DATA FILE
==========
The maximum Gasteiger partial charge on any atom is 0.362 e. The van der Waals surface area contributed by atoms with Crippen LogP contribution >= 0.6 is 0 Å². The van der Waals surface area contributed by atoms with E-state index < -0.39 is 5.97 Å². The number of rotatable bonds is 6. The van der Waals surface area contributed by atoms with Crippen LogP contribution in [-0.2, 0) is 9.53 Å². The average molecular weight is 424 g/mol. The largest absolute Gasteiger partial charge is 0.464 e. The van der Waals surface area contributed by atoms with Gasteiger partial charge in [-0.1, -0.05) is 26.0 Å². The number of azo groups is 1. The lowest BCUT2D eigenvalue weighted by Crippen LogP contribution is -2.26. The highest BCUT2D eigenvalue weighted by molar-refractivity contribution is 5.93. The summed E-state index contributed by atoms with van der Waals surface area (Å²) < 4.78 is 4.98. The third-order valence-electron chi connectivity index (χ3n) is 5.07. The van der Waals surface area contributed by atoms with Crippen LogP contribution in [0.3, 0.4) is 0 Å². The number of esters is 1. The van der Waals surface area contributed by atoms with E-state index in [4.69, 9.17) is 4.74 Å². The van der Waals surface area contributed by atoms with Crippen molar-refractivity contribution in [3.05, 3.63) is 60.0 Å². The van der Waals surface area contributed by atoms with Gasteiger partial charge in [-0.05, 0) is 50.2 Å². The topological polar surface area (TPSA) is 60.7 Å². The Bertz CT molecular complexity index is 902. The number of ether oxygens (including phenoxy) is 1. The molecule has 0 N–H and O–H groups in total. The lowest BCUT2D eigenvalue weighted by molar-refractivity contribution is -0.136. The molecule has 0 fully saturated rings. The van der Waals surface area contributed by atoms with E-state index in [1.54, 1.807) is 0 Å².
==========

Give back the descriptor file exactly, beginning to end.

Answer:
The maximum Gasteiger partial charge on any atom is 0.362 e. The van der Waals surface area contributed by atoms with Crippen LogP contribution >= 0.6 is 0 Å². The van der Waals surface area contributed by atoms with E-state index < -0.39 is 5.97 Å². The number of rotatable bonds is 6. The van der Waals surface area contributed by atoms with Crippen LogP contribution in [-0.2, 0) is 9.53 Å². The average molecular weight is 424 g/mol. The largest absolute Gasteiger partial charge is 0.464 e. The van der Waals surface area contributed by atoms with Gasteiger partial charge in [-0.1, -0.05) is 26.0 Å². The number of azo groups is 1. The lowest BCUT2D eigenvalue weighted by Crippen LogP contribution is -2.26. The highest BCUT2D eigenvalue weighted by molar-refractivity contribution is 5.93. The summed E-state index contributed by atoms with van der Waals surface area (Å²) < 4.78 is 4.98. The third-order valence-electron chi connectivity index (χ3n) is 5.07. The van der Waals surface area contributed by atoms with Crippen LogP contribution in [0.3, 0.4) is 0 Å². The number of esters is 1. The van der Waals surface area contributed by atoms with E-state index in [4.69, 9.17) is 4.74 Å². The van der Waals surface area contributed by atoms with Crippen molar-refractivity contribution in [3.05, 3.63) is 60.0 Å². The van der Waals surface area contributed by atoms with Gasteiger partial charge in [-0.05, 0) is 50.2 Å². The topological polar surface area (TPSA) is 60.7 Å². The Bertz CT molecular complexity index is 902. The number of ether oxygens (including phenoxy) is 1. The molecule has 0 N–H and O–H groups in total. The lowest BCUT2D eigenvalue weighted by molar-refractivity contribution is -0.136. The molecule has 0 fully saturated rings. The van der Waals surface area contributed by atoms with E-state index in [1.54, 1.807) is 0 Å².